Anyone at any stage of life can have dry skin, but age is a skin moisture zapper that's just part of growing older. Around age 50, the body's thirst sensation can diminish, causing you to reduce your water intake and not get the amount that you actually need. Then, there's the fact that your body chemistry changes, readjusting hormone levels. This, in turn, can signal your skin's oil-producing glands to slow down, and your skin may not have the luster it once had [source: Aging Skin Net]. Add these factors to environmental ones like sun and wind, and it's understandable that your skin care needs will change as you age [source: Good Morning America].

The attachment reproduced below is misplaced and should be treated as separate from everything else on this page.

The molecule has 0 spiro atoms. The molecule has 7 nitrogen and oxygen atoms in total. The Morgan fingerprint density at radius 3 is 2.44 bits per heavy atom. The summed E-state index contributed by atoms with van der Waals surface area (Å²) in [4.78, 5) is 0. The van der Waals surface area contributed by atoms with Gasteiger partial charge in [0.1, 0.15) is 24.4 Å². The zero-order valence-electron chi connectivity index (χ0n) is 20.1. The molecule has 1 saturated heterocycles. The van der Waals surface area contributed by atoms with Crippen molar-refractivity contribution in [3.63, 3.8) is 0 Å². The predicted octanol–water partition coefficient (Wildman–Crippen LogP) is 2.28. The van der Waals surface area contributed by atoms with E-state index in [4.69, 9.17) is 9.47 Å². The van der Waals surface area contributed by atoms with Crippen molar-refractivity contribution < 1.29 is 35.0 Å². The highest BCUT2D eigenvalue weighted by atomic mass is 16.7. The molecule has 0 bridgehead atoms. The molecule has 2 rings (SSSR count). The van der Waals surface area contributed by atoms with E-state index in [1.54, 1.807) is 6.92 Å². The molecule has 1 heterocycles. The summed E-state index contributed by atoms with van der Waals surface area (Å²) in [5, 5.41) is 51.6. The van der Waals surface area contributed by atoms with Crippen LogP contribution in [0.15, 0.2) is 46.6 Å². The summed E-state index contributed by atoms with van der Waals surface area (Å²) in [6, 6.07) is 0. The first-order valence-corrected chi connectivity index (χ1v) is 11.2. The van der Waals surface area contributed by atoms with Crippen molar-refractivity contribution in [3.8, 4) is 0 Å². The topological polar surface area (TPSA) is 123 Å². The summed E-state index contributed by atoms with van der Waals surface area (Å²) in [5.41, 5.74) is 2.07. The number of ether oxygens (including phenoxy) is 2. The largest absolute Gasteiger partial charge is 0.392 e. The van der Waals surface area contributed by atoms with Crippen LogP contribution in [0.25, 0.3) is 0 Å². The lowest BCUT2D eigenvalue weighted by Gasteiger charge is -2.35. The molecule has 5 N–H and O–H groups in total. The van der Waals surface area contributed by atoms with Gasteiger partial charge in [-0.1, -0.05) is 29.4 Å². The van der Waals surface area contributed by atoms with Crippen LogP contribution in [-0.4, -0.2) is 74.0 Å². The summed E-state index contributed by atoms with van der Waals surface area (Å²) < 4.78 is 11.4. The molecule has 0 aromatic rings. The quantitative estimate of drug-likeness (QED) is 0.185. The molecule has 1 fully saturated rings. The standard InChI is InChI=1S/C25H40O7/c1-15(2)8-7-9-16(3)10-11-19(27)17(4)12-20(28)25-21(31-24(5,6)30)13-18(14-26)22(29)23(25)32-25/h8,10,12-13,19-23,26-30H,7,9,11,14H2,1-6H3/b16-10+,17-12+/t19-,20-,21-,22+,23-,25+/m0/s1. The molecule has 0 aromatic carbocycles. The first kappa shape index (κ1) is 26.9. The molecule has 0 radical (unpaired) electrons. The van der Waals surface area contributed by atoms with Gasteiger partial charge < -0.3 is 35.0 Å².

You can't stop your skin from aging, but you can do a few things to slow the process.When you're caring for mature skin, experts commonly recommend oil-based products for skin cleansing and moisturizing. In fact, much of the advice proffered to people with dry skin will suit aging skin that needs a little moisture.